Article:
I have an oval pool with 12 short angled segments (6 one each side) plus the 2
long parallel segments. If my framing for a deck surround eminates from the
pools virtual center, and the deck planking is kept parallel to each angled
pool wall segment, does 15 degress sound like the correct angle which the
planks ends will be cut on?
From your description, yes--I can email you a .jpg screenshot of the cad
layout I used to verify if you have any reservations, but Im pretty sure you
described the situation quite well.
A protracter set at either 75 or 105 degrees will get you there, as these
are both 15 degrees off from 90.
Rafter layouts and these kinda thing are handy secondary uses for my cad
systems--someday Im gonna build a seven-sided gazebo......
Okay, I did it again........and this time came out with a different
Now, radiating from the center would give a different angle for each wall,
so I calculated from the center radius of each end this time, and started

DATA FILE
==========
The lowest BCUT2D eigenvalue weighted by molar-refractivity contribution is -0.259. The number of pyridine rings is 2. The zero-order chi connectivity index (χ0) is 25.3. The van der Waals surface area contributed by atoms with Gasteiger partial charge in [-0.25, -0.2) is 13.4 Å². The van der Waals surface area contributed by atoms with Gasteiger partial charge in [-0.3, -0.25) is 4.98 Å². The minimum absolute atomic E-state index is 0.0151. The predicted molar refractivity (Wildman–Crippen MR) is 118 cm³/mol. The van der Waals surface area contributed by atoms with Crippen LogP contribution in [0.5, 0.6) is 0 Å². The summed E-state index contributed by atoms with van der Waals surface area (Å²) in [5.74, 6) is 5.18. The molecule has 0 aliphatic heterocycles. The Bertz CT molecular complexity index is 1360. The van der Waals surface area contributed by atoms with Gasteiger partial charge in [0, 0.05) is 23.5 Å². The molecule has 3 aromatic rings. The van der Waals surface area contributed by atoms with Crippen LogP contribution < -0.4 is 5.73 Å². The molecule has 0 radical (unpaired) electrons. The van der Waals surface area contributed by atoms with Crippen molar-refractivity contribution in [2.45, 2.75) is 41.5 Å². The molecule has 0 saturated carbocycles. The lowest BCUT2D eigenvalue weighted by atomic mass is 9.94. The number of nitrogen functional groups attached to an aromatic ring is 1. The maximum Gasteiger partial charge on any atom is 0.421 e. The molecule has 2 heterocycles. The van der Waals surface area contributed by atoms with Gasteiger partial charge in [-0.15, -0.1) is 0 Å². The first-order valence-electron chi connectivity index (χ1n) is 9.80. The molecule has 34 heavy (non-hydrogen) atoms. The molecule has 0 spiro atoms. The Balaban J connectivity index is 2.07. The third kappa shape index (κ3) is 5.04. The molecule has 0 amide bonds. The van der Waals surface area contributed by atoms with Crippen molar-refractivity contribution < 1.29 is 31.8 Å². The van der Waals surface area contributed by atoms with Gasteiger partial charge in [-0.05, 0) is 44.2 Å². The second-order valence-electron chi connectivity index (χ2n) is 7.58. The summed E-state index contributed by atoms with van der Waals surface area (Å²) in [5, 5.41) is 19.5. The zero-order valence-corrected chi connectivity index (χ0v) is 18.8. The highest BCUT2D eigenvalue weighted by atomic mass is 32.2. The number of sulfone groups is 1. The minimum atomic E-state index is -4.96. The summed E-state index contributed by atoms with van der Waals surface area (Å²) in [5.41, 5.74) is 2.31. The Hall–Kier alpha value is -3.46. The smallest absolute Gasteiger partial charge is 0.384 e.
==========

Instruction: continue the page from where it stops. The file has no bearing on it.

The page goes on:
with 14 sides instead of 12.
You coming up with 77.1429 degrees ?
Thanks to all who responded I got the answer. Keep it simple, it's an oval pool
but you can just think of it as a round, 12-segment pool.
A circle split into 12 segments will have 12 30 degree segments. Deck boards
cut to fit each segment will have a 15 degree cut.
I'm not thinking real clearly right now but I think it depends on the "paired"
If the ends peices meet with 90 cuts then 15 deg is correct.
If the end cuts are part of the oval then I think 12.86 deg is correct.
If it was me I build a small scale model out of scrap material before I
committed to the real thing.
As I read your description, your pool has straight sides with semicircular
ends. In this case, the six end segments would be beveled 15 degrees from
square at each end. That's a total of 12 bevels times 15 degrees or a total
of 180 degrees (a half circle).
The ends of the straight sections would not be beveled.
Geometry -- when I was in high school we asked the instructor what anyone
would use that for. He couldn't answer.
Then, after graduation, my very first job was on a survey crew!
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